Alpine Garden Society

Ulster Group

Plant of the Month, February 2011
Helleborus dumetorum - by David Ledsham
Helleborus dumetorum      (Waldstein & Kitaibel 1809) 
It is a fact that Helleborus dumetorum is not seen in many gardens. 
It is one of a number of species Hellebores which, having donated its genes to its more glamorous hybrid relatives has thereafter taken something of a back seat. This is a bit of a shame because it is a very distinctive member of the genus which is instantly recognisable and, at least by enthusiasts, is often described in the literature as 'demure', 'elegant', or even 'delicate'.  
It is also a very stable species in terms of its taxonomy, having never suffered a label change since the early nineteenth century, this in a genus which is well known for its nomenclatural controversy. 
In Europe its distribution remains relatively local, with colonies scattered over parts of what are currently Austria, Hungary, Romania, Slovenia, and Croatia. In its native habitats it is said to favour damp lightly shaded woodlands which have a humus rich but not waterlogged soil and it is very much at home where similar conditions can be provided in the garden. 
It is completely deciduous, having totally disappeared by Autumn only to suddenly re-appear with me in mid-January, rapidly extending its leafy bracts which always threaten to obscure its small green flowers. At this stage it does indeed appear to be the most tender of Hellebores but is, in fact, bone hardy. In our garden, during the winter of 2009/10, it was frequently inundated by snow when in full leaf but easily survived everything that was thrown at it.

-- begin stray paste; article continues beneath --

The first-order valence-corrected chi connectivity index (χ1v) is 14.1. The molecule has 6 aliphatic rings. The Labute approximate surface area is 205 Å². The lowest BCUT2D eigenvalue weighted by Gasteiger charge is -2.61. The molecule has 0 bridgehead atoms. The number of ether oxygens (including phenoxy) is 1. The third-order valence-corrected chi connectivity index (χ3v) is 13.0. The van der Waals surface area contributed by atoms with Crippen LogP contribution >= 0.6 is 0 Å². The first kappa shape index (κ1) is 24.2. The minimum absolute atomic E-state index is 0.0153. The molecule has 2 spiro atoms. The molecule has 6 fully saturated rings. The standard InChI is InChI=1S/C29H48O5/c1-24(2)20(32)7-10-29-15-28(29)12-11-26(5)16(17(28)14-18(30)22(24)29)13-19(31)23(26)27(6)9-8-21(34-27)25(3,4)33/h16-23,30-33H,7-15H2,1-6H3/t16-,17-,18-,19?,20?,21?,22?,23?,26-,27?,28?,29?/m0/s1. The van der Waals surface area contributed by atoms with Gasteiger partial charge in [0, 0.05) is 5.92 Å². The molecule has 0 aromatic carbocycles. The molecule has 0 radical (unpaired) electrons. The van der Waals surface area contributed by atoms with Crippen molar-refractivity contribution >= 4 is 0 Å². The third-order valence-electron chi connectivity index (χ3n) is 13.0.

As a garden plant it certainly doesn't possess the glamour of all those H. x hybridus cultivars but nevertheless makes a welcome contribution to the late Winter garden and provides the ideal foil for other early flowering genera such as Galanthus, Eranthis, Corydalis, Fritillaria and Anemone. And what's more, with this particular Hellebore there is no need to debate whether or not to remove overwintering leaves .... there simply aren't any!
For further reference see....
      The Gardener's Guide to Growing HelleboresRice & Strangman.  David and Charles 2001 (2005)
      Hellebores : a Comprehensive GuideBurrell & Taylor. Timber Press 2006 Joseph Woodward's informative site  Graham Rice